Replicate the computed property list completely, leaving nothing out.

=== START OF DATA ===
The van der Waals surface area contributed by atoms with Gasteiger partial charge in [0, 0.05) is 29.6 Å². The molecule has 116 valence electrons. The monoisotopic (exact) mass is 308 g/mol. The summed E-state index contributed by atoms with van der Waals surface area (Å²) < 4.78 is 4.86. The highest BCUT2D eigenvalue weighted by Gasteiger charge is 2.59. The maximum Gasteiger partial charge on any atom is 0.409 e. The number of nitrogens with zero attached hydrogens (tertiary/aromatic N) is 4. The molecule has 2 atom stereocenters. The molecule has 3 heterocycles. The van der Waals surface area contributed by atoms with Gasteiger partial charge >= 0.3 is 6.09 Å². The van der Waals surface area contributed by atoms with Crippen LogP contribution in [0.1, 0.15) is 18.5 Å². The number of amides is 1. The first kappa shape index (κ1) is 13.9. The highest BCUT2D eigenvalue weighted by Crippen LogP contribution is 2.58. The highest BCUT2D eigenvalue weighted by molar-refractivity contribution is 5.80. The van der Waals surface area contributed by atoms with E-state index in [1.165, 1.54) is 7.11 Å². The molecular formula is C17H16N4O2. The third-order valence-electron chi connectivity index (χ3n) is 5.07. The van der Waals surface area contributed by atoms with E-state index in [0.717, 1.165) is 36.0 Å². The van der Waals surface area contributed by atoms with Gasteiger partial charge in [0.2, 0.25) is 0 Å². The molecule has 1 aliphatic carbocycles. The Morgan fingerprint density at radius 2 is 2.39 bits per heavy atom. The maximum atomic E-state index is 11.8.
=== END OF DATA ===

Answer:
The van der Waals surface area contributed by atoms with Gasteiger partial charge in [0, 0.05) is 29.6 Å². The molecule has 116 valence electrons. The monoisotopic (exact) mass is 308 g/mol. The summed E-state index contributed by atoms with van der Waals surface area (Å²) < 4.78 is 4.86. The highest BCUT2D eigenvalue weighted by Gasteiger charge is 2.59. The maximum Gasteiger partial charge on any atom is 0.409 e. The number of nitrogens with zero attached hydrogens (tertiary/aromatic N) is 4. The molecule has 2 atom stereocenters. The molecule has 3 heterocycles. The van der Waals surface area contributed by atoms with Gasteiger partial charge >= 0.3 is 6.09 Å². The van der Waals surface area contributed by atoms with Crippen LogP contribution in [0.1, 0.15) is 18.5 Å². The number of amides is 1. The first kappa shape index (κ1) is 13.9. The highest BCUT2D eigenvalue weighted by Crippen LogP contribution is 2.58. The highest BCUT2D eigenvalue weighted by molar-refractivity contribution is 5.80. The van der Waals surface area contributed by atoms with E-state index in [1.165, 1.54) is 7.11 Å². The molecular formula is C17H16N4O2. The third-order valence-electron chi connectivity index (χ3n) is 5.07. The van der Waals surface area contributed by atoms with E-state index in [0.717, 1.165) is 36.0 Å². The van der Waals surface area contributed by atoms with Gasteiger partial charge in [0.2, 0.25) is 0 Å². The molecule has 1 aliphatic carbocycles. The Morgan fingerprint density at radius 2 is 2.39 bits per heavy atom. The maximum atomic E-state index is 11.8.